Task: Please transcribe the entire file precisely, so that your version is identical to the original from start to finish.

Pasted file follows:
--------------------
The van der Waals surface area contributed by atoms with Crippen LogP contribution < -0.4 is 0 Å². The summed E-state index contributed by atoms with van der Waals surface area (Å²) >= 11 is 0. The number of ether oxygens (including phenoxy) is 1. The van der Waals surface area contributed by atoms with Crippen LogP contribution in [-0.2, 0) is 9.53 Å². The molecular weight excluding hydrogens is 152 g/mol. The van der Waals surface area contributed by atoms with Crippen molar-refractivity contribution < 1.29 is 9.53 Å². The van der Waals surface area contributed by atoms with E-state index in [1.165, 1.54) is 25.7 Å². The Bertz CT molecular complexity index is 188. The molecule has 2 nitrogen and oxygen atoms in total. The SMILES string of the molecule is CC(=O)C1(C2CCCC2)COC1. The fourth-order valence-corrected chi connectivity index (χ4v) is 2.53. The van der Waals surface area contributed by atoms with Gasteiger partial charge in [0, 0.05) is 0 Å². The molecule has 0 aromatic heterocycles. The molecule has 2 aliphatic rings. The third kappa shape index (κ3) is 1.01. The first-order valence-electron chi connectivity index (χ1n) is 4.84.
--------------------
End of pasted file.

The van der Waals surface area contributed by atoms with Crippen LogP contribution < -0.4 is 0 Å². The summed E-state index contributed by atoms with van der Waals surface area (Å²) >= 11 is 0. The number of ether oxygens (including phenoxy) is 1. The van der Waals surface area contributed by atoms with Crippen LogP contribution in [-0.2, 0) is 9.53 Å². The molecular weight excluding hydrogens is 152 g/mol. The van der Waals surface area contributed by atoms with Crippen molar-refractivity contribution < 1.29 is 9.53 Å². The van der Waals surface area contributed by atoms with E-state index in [1.165, 1.54) is 25.7 Å². The Bertz CT molecular complexity index is 188. The molecule has 2 nitrogen and oxygen atoms in total. The SMILES string of the molecule is CC(=O)C1(C2CCCC2)COC1. The fourth-order valence-corrected chi connectivity index (χ4v) is 2.53. The van der Waals surface area contributed by atoms with Gasteiger partial charge in [0, 0.05) is 0 Å². The molecule has 0 aromatic heterocycles. The molecule has 2 aliphatic rings. The third kappa shape index (κ3) is 1.01. The first-order valence-electron chi connectivity index (χ1n) is 4.84.